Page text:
He could’ve just stayed at home

Published 10:26 am Monday, July 2, 2018

Four Duke freshmen – that’s first-year college students – are headed to the NBA; three ex-Blue Devils taken in last week’s draft, Marvin Bagley III and Wendell Carter in Round-One, plus Gary Trent in the second-round. Trevor Duval wasn’t drafted but will probably sign one of those two-way deals that allow a player to yo-yo back and forth from the development league to the NBA. It’s not a great life, but at least you’re a pro: paid to play basketball.

Wait a minute! Weren’t these guys basically a high school all-star team last year this time!?! Now they’re about to get paid – and I mean, well paid, to shoot hoops!?!

I bring this up because the parents of the guys I mentioned are suddenly in the news lately for ripping apart Coach Mike Krzyzewski and the “Duke system”. Granted, I’m no screaming Coach-K fan, but he was able to land this super-hoop group to one of the most prestigious institutions in America and almost parlay them into an NCAA champion. So why now are these Ma’s and Pa’s suddenly crowing about their precious babies getting a raw deal in Durham. Have they been taking LaVar Ball lessons, or what!?!

These guys were the pinnacle of the college game for a mere 10 months, and now their parents want to scream foul!

Welcome to the new reality of college basketball, folks. The old ‘posse’ for these wunderkinds used to be ‘the fellas’; now, it’s Mom & Dad – and they are demanding a voice. LaVar Ball didn’t just fall off some turnip truck of sports parenting. He’d been prepping for this for a long time.

Your folks don’t just show up for the Saturday matinee game where you might see them in a quick shot over the kid’s shoulder on TV; they’re now their own show. When these ready-made AAU teams land on campuses like Duke, the ego war isn’t just on the bench, it’s that person you see behind the bench.

Carter’s mother last spring compared college basketball to slavery.

“They treat you like a piece of property,” she told a national magazine of her son’s experience at Duke. “Period. Point blank. They take things away from you, they talk bad to you, they’re disrespectful to you. In college, you have no voice.”

Say, whaaat!?!

I kind of agree with her in blaming the universities for being interested more in a recruit’s talent than their education, though I think it’s a two-way street: the athletes have a responsibility to the whole collegiate experience, not just the athletic department.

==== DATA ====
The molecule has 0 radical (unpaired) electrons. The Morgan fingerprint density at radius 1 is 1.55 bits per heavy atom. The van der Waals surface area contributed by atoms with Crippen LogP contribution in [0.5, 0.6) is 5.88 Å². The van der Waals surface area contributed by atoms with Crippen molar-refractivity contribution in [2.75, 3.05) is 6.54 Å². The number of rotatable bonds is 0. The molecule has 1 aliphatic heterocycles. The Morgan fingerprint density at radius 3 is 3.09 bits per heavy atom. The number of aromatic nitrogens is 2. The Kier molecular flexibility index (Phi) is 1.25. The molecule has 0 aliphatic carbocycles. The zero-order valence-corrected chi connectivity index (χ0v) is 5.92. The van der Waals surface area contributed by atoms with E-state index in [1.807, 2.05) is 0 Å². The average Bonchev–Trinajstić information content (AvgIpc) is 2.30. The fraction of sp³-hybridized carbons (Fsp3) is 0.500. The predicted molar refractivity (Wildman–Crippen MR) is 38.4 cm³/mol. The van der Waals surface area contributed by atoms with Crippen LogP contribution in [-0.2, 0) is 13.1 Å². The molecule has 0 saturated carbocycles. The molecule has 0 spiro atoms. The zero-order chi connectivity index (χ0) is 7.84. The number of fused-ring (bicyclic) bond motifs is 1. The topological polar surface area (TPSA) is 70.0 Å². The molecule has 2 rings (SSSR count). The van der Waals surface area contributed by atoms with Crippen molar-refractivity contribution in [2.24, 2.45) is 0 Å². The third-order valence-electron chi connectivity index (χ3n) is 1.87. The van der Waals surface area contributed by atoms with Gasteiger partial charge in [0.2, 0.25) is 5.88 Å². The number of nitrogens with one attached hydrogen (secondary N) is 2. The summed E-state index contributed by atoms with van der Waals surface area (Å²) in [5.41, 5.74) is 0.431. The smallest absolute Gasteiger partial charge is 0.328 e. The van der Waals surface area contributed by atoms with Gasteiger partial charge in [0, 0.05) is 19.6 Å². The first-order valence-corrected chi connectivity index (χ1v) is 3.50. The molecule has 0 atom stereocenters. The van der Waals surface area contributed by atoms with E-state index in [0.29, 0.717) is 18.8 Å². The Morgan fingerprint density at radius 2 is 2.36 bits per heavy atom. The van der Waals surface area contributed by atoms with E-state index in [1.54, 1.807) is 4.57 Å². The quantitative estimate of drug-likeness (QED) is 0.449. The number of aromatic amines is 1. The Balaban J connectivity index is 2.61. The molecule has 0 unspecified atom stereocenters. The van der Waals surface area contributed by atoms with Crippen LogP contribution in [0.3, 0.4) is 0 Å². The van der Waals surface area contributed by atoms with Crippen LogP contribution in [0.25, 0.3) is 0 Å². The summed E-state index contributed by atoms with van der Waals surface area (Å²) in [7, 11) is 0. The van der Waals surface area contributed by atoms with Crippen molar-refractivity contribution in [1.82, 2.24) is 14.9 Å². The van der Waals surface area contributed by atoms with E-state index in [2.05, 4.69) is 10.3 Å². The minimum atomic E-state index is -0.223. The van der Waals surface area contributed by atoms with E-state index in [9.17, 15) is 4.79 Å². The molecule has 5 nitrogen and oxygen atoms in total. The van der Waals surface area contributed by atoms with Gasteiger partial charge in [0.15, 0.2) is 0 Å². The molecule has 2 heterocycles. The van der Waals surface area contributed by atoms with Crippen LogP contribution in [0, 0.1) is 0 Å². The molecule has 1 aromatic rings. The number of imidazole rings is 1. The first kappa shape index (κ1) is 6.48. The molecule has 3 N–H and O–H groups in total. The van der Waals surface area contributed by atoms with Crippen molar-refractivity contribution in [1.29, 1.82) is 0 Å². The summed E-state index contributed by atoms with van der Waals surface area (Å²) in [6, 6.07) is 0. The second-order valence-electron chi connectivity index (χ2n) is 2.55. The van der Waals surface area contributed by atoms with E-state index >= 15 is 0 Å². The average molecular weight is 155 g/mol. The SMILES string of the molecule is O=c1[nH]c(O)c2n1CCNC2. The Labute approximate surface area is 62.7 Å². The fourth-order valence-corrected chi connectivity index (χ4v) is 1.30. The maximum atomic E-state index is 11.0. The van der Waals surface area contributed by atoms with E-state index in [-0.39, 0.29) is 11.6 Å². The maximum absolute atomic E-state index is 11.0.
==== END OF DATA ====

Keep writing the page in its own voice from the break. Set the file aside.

Take a close look at what happened to Mrs. Carter’s baby-boy while wearing Royal Blue:

He was given a scholarship to play basketball for one of the great college basketball coaches of our time, to fly around the country in chartered jets, eat like a king, sleep in the finest hotels and audition for a pro career on national television in front of packed coliseums and millions of viewers across the fruited plain.

He also had a chance to learn from some of the best college professors in the world, and access to tutors helping him with homework, and the often-overwhelming experience of being away from home for the first time as a college freshman.

That’s not slavery, lady. Maybe Kanye West wouldn’t agree.

It’s a privilege to walk the hallowed halls where many top scholars have trod for generations. It’s a privilege to use that university as a personal gateway to the riches that go with the life of a professional athlete. According to the school’s financial sources, one year at Duke costs almost $75,000.

This idea that Carter was somehow forced to work for Duke for nothing is ridiculous. He got a chance to attend college for just one year and left without owing a dime to anybody while medical students, law students, graduate students, and brilliant underclassmen walk those lawns for years and years, piling up unbelievable debt and unimaginable stress just for the opportunity to get a Duke University education, and you call it ‘slavery’!?!

Well, I don’t.


Gene Motley is a Staff Writer at Roanoke-Chowan Publications. Contact him at gene.motley@r-cnews.com or 252-332-7211.